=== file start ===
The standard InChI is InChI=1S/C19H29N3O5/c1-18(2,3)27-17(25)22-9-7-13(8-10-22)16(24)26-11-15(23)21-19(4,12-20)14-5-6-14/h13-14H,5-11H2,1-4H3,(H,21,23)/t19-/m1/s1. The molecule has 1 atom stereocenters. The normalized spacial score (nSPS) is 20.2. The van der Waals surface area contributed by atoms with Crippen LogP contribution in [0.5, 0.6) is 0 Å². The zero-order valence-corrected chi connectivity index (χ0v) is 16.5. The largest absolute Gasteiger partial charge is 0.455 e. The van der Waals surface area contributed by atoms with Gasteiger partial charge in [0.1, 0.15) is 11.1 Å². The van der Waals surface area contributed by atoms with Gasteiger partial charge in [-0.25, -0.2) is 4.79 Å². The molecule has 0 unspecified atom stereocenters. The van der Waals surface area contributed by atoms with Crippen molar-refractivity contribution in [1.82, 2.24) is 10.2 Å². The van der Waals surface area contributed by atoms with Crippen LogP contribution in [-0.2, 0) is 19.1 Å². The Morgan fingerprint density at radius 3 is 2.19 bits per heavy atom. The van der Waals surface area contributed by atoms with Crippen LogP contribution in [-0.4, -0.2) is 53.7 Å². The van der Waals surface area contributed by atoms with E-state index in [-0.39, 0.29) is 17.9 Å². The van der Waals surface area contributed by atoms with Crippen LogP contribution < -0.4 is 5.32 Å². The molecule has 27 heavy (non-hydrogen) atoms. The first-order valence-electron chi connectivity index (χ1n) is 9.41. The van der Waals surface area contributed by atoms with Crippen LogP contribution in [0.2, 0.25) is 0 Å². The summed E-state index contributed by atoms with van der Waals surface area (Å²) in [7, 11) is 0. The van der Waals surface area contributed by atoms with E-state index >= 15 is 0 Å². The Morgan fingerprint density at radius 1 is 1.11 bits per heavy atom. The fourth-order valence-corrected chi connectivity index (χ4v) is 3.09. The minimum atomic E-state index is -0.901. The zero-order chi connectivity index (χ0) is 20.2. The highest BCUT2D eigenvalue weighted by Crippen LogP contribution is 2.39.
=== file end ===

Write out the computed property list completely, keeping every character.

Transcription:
The standard InChI is InChI=1S/C19H29N3O5/c1-18(2,3)27-17(25)22-9-7-13(8-10-22)16(24)26-11-15(23)21-19(4,12-20)14-5-6-14/h13-14H,5-11H2,1-4H3,(H,21,23)/t19-/m1/s1. The molecule has 1 atom stereocenters. The normalized spacial score (nSPS) is 20.2. The van der Waals surface area contributed by atoms with Crippen LogP contribution in [0.5, 0.6) is 0 Å². The zero-order valence-corrected chi connectivity index (χ0v) is 16.5. The largest absolute Gasteiger partial charge is 0.455 e. The van der Waals surface area contributed by atoms with Gasteiger partial charge in [0.1, 0.15) is 11.1 Å². The van der Waals surface area contributed by atoms with Gasteiger partial charge in [-0.25, -0.2) is 4.79 Å². The molecule has 0 unspecified atom stereocenters. The van der Waals surface area contributed by atoms with Crippen molar-refractivity contribution in [1.82, 2.24) is 10.2 Å². The van der Waals surface area contributed by atoms with Crippen LogP contribution in [-0.2, 0) is 19.1 Å². The Morgan fingerprint density at radius 3 is 2.19 bits per heavy atom. The van der Waals surface area contributed by atoms with Crippen LogP contribution in [-0.4, -0.2) is 53.7 Å². The van der Waals surface area contributed by atoms with E-state index in [-0.39, 0.29) is 17.9 Å². The van der Waals surface area contributed by atoms with Crippen LogP contribution < -0.4 is 5.32 Å². The molecule has 27 heavy (non-hydrogen) atoms. The first-order valence-electron chi connectivity index (χ1n) is 9.41. The van der Waals surface area contributed by atoms with Crippen LogP contribution in [0.2, 0.25) is 0 Å². The summed E-state index contributed by atoms with van der Waals surface area (Å²) in [7, 11) is 0. The van der Waals surface area contributed by atoms with E-state index >= 15 is 0 Å². The Morgan fingerprint density at radius 1 is 1.11 bits per heavy atom. The fourth-order valence-corrected chi connectivity index (χ4v) is 3.09. The minimum atomic E-state index is -0.901. The zero-order chi connectivity index (χ0) is 20.2. The highest BCUT2D eigenvalue weighted by Crippen LogP contribution is 2.39.